Published By: Shriparna

Decoding The Cinematic Style Of Christopher Nolan

When you watch a Christopher Nolan movie from start to finish for the first time, you experience two conflicting emotions, overwhelmed and confused. Here’s a sneak-peek into his movie-making style. 


In a nearly impossible filming technique and mind-boggling spectacle, more than 100 cameras surreally zoom out from Joseph Gordon-Levitt’s Arthur who tussles with dream-bad guys defying the laws that usually govern space, time and motion. That is a climax sequence from one of the most ambitious films of Christopher Nolan’s Inception where cities fold in on themselves like three-dimensional maps. 


Nolan, a self-taught filmmaker and one of the most innovative storytellers and image-makers at work in movies today not only has unconventional handling of the script, characters but also cinematography utilized in the screenplay. The director flirts with two predominant themes, time travel and tangibility of memory.


Manipulation of Time


Time is not just a motif but a character in Nolan’s movies. In Interstellar, Nolan explored Einstein’s law of relativity and identified time as the film’s antagonist. Time is so central to its theme that the movie wouldn’t work if you ripped time dilation out of it. For example, a single hour on one planet is seven years at Earth. Even the music in the movie imitates a clock. Inception, on the other hand, takes time and compounds it multiple times. A character might spend years in their dream within dreams, but only a few hours pass in the real world.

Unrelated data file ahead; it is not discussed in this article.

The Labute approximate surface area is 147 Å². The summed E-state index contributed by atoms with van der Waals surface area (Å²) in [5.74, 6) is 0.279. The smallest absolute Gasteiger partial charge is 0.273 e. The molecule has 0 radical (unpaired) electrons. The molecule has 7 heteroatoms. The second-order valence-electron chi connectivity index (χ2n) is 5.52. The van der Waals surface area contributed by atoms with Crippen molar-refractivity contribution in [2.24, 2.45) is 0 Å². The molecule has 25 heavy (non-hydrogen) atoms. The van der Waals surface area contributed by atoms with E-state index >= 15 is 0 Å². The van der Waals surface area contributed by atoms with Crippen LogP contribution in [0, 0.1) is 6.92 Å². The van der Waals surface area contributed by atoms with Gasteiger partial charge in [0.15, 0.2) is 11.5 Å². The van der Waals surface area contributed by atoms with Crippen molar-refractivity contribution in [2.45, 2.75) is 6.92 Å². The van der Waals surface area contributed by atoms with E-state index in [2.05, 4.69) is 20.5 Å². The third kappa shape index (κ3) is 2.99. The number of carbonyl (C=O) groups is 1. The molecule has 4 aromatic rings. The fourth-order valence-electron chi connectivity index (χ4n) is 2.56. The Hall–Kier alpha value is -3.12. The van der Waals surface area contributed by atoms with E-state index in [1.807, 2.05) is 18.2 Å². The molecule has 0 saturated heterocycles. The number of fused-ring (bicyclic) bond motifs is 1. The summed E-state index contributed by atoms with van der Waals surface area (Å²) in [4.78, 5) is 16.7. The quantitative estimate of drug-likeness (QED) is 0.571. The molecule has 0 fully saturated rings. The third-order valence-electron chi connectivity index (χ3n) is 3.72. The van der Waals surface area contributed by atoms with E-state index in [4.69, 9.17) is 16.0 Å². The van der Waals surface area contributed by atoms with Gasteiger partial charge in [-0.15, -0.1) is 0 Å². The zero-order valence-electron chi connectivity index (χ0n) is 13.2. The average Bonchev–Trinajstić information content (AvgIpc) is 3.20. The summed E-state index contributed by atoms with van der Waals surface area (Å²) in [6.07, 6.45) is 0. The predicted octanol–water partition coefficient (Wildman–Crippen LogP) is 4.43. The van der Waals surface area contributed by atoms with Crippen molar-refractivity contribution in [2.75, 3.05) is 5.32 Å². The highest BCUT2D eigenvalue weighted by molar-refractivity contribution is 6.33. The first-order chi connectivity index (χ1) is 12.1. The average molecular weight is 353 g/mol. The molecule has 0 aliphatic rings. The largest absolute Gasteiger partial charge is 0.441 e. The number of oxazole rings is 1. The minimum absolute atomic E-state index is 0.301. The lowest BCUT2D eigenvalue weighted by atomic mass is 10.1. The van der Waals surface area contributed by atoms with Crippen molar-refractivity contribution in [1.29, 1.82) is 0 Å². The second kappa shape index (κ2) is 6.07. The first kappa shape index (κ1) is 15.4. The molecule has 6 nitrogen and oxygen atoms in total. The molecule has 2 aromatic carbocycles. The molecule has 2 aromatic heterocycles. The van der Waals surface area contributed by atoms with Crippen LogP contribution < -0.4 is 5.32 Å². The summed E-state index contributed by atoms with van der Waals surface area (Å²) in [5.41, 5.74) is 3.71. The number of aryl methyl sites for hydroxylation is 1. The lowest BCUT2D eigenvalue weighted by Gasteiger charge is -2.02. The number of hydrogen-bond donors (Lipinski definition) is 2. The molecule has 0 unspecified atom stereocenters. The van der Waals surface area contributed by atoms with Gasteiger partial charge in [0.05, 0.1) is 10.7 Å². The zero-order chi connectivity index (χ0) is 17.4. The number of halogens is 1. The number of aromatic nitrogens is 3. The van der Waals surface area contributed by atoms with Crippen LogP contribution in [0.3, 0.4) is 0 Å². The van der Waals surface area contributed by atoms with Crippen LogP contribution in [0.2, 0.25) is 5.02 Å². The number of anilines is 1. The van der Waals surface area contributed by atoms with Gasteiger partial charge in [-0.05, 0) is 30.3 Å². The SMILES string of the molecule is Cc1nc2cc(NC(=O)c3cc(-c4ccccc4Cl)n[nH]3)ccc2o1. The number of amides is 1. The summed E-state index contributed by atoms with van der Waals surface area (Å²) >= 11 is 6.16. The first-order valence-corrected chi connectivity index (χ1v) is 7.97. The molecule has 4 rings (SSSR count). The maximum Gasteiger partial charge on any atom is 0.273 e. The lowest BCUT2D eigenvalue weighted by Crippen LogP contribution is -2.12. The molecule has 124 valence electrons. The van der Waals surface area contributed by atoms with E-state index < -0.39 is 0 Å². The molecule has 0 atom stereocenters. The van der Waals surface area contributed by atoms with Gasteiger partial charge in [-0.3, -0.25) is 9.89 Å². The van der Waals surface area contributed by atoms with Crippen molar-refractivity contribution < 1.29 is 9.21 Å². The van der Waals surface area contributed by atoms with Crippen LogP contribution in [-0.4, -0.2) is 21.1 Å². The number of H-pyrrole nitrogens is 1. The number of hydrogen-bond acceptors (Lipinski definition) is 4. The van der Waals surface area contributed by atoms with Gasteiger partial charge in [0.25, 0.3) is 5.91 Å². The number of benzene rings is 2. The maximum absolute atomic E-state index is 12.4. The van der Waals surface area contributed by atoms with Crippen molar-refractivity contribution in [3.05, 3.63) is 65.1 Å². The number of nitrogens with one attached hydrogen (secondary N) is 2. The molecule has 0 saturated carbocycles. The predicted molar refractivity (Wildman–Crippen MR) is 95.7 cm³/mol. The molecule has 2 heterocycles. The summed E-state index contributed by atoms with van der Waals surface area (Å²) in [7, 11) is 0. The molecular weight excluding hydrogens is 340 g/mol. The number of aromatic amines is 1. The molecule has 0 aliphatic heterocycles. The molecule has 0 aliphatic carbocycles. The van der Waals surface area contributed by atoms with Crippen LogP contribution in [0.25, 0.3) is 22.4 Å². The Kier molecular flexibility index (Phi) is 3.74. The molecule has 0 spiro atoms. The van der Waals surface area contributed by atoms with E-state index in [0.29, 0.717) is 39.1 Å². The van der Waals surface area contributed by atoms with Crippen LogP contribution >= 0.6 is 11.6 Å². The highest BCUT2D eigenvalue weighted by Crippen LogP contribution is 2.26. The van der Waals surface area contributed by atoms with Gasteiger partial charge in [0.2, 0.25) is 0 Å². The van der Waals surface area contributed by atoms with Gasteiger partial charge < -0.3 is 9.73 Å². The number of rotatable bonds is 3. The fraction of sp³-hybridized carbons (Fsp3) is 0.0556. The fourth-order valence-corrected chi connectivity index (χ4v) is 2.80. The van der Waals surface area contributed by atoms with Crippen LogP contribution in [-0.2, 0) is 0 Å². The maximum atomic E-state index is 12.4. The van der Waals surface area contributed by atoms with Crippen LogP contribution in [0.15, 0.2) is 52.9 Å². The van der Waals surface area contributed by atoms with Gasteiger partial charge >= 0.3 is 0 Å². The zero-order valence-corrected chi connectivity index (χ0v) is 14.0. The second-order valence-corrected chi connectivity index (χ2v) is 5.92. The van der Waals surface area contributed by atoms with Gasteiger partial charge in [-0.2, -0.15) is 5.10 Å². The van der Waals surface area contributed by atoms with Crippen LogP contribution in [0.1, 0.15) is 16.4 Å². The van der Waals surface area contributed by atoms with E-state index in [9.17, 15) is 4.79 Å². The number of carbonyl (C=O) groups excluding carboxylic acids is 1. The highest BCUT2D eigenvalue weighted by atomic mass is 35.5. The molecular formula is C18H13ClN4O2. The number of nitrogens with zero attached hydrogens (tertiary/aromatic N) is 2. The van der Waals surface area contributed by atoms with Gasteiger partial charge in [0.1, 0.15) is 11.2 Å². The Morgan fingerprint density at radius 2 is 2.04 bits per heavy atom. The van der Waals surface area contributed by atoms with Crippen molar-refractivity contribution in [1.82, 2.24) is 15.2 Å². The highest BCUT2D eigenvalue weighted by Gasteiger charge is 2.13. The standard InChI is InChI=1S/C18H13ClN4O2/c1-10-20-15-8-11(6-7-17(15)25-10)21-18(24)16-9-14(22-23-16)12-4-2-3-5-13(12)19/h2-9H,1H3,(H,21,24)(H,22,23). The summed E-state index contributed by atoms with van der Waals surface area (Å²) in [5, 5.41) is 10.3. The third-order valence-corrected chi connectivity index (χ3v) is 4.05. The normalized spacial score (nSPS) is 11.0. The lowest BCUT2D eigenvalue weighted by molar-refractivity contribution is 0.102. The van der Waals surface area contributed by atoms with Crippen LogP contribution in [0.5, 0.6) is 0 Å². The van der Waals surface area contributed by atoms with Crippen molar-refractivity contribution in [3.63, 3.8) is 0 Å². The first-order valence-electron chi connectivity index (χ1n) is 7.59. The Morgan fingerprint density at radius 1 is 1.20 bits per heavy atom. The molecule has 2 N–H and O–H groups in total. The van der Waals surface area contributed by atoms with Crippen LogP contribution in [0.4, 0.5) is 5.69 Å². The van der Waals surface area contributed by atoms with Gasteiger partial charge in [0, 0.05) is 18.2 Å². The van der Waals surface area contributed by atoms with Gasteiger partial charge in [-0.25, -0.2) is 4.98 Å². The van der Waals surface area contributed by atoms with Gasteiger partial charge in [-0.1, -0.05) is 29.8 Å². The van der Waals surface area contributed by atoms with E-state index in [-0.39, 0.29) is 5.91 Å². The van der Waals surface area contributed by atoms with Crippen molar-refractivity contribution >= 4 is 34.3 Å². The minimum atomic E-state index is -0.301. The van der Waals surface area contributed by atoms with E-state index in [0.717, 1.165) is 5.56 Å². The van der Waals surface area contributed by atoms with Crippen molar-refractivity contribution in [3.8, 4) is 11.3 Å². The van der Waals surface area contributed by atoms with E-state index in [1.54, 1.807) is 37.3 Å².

Subjective reality


Nolan has an intriguing way to play with the concept of realism. In Inception, the characters create totems that determine if they are in reality or a dream.

Objective reality, a singular perspective, is not something Nolan wants his viewers to take back with them. This is one reason why his narrators are often unreliable. Therefore, it depends entirely on Leonardi DiCaprio’s Cobb to decide if he wants to stay in his dream with his wife or go back to reality for his kids. Nolan doesn’t answer attempts to dictate the audience consciousness of reality. On the contrary, he questions to the audience, “what is your reality?” He considers his audience intelligent and opens up a forum for discussion with changing perspectives.


Old school filming technique


Nolan’s filmmaking technique can be called a combination of intuition and geometry. In a cinematic world where directors rely on special effects to blur the line between reality and fantasy, Nolan relies on hand-held cameras, natural settings, and real filming locations. The very material that warrants the medium of the film being called “film” has been largely cut out of the process but for Nolan, they exist, breathing, pulsating much like his characters and his themes!